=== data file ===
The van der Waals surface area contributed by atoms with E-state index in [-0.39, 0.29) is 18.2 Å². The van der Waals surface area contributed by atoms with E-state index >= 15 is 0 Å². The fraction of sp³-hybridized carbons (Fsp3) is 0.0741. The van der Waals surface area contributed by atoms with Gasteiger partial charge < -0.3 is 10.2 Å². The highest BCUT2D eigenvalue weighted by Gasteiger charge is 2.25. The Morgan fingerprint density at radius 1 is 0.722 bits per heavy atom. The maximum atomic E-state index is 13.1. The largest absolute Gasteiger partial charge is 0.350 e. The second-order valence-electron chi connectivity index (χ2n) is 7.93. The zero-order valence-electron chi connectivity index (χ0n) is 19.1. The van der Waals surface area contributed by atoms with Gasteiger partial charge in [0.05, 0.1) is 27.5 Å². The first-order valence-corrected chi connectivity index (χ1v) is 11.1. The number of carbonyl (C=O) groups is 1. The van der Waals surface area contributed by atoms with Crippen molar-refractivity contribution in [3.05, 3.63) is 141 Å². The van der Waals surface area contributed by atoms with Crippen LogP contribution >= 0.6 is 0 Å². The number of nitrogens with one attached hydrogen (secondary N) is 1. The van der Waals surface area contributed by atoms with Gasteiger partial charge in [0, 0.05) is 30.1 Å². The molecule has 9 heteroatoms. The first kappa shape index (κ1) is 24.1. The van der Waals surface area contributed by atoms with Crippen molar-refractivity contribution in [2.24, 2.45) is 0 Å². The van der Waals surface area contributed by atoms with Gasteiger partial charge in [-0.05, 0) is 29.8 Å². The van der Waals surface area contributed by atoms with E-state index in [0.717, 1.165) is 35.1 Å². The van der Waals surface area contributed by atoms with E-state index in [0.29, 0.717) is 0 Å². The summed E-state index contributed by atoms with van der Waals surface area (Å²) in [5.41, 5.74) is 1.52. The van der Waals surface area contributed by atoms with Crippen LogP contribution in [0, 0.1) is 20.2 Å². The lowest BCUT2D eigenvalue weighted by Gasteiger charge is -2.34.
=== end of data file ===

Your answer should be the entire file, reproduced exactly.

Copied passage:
The van der Waals surface area contributed by atoms with E-state index in [-0.39, 0.29) is 18.2 Å². The van der Waals surface area contributed by atoms with E-state index >= 15 is 0 Å². The fraction of sp³-hybridized carbons (Fsp3) is 0.0741. The van der Waals surface area contributed by atoms with Gasteiger partial charge < -0.3 is 10.2 Å². The highest BCUT2D eigenvalue weighted by Gasteiger charge is 2.25. The Morgan fingerprint density at radius 1 is 0.722 bits per heavy atom. The maximum atomic E-state index is 13.1. The largest absolute Gasteiger partial charge is 0.350 e. The second-order valence-electron chi connectivity index (χ2n) is 7.93. The zero-order valence-electron chi connectivity index (χ0n) is 19.1. The van der Waals surface area contributed by atoms with Gasteiger partial charge in [0.05, 0.1) is 27.5 Å². The first-order valence-corrected chi connectivity index (χ1v) is 11.1. The number of carbonyl (C=O) groups is 1. The van der Waals surface area contributed by atoms with Crippen molar-refractivity contribution in [3.05, 3.63) is 141 Å². The van der Waals surface area contributed by atoms with Crippen LogP contribution >= 0.6 is 0 Å². The number of nitrogens with one attached hydrogen (secondary N) is 1. The van der Waals surface area contributed by atoms with Gasteiger partial charge in [0, 0.05) is 30.1 Å². The molecule has 9 heteroatoms. The first kappa shape index (κ1) is 24.1. The van der Waals surface area contributed by atoms with Crippen molar-refractivity contribution in [2.24, 2.45) is 0 Å². The van der Waals surface area contributed by atoms with Gasteiger partial charge in [-0.05, 0) is 29.8 Å². The van der Waals surface area contributed by atoms with E-state index in [0.717, 1.165) is 35.1 Å². The van der Waals surface area contributed by atoms with E-state index in [0.29, 0.717) is 0 Å². The summed E-state index contributed by atoms with van der Waals surface area (Å²) in [5.41, 5.74) is 1.52. The van der Waals surface area contributed by atoms with Crippen LogP contribution in [0, 0.1) is 20.2 Å². The lowest BCUT2D eigenvalue weighted by Gasteiger charge is -2.34.